|Category Winners - AJAC's 2012 Canadian Car and Utility Vehicle of the Year|
Competition occurs first within groups of its peers (categorized as best as possible), and then for the title of overall Best New Car or Best New Utility vehicle. Scores are based on an amalgam of subjective votes by the journalists, test vehicle pricing, and measured scores derived from on-site performance testing. TestFest and the Canadian Car of the Year process are constantly being refined, and this is the only event of its kind in the world.
For several reasons, you won't find models that have either already competed (whether they won or not), been on sale for more than one year, or that have received only minor changes for this coming model year. The most critical of those reasons is logistics; there has to be at least three examples of each competitor on site and available for evaluation, and each must be driven by each voting journalist on the same day for their votes to count. Just getting through the "new and improved" crowd is tough enough - this year's larger categories had 7 entrants (there have been 10 car categories in past years), with the assigned drive route and off road or on-track testing for each car taking approximately 40 minutes just complete. That doesn't count time juggling keys, which are expertly handled by students from Georgian College.
This year (as in years past), journalists were expected to complete their 3 assigned categories, as well as as many additional complete categories were required to bring their total to a minimum of 18 vehicles altogether. That's over the course of the two primary testing days, Tuesday and Wednesday, and votes must be submitted early Wednesday evening. It's tougher than it sounds.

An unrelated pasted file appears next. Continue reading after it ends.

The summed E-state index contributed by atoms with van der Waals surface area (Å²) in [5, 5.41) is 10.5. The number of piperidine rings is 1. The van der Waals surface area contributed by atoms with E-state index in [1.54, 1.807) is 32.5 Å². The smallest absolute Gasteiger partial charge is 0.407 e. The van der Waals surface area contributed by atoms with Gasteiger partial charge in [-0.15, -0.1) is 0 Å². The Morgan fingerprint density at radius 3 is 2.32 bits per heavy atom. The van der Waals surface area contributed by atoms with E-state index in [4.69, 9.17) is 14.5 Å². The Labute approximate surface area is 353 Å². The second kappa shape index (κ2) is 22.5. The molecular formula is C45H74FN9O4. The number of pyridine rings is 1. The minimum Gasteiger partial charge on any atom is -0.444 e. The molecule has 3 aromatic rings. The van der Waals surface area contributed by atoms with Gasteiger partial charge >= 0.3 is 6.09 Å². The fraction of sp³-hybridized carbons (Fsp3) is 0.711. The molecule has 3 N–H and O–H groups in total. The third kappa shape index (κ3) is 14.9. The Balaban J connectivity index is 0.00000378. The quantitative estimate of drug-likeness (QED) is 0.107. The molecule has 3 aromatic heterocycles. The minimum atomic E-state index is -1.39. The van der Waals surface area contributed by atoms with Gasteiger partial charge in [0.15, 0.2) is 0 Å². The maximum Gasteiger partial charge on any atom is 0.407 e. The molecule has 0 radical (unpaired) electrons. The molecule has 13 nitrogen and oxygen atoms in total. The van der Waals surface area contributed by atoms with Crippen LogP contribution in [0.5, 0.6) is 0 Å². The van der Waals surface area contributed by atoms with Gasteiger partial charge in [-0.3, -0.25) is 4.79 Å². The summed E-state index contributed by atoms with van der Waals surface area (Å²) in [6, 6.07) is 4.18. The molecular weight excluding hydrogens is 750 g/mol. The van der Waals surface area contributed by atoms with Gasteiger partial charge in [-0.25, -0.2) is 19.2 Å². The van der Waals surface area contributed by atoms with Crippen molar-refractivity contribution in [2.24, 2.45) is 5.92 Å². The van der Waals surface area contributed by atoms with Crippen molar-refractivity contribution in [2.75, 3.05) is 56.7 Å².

On Thursday, while the category votes are tabulated, journalists are free to drive other vehicles in other categories. (This year there were several electric vehicles available for brief drives in addition to those competing.) Thursday is a chance to drive models you might not otherwise be able to experience, and also a chance to try and guess winners from other categories that you weren't able to complete.
That's because on Friday the category winners are announced, and each journalist is required to drive whichever category winners they haven't yet tested. The votes for overall Car and overall Utility Vehicle are submitted by that evening. The final winners are announced in February at the Canadian International Auto Show in Toronto.
Five of this year's eleven category winners were Korean, with the Germans claiming all but one of the remaining spots. The Dodge Journey was the sole "domestic" winner, but before you cry "foul", please note that last year's results included five domestics, two of which - the Chevrolet Cruze and Ford Edge - went on to claim overall Car and Utility Vehicle wins.
Here, in the order of the photo above, from left to right, are your eleven winners:
- Hyundai Elantra - Best New Small Car (over $21,000)
- BMW 1 Series M Coupé - Best New Sports/Performance (over $50,000)
- Kia Optima LX - Best New Family Car (under $30,000)
- Mercedes C-Class C350 4MATIC - Best New Luxury Car
- Dodge Journey - Best New SUV-CUV (under $35,000)
- BMW X3 - Best New SUV-CUV (over $60,000)
- Volkswagen Touareg TDI - Best New SUV-CUV ($35,000-$60,000)
- Kia Optima Hybrid - Best New Family Car (over $30,000)
- Mercedes S-Class S350 BlueTec 4Matic - Best New Prestige Car
- Hyundai Veloster - Best New Sports/Performance (under $50,000)
- Hyundai Accent - Best New Small Car (under $21,000)
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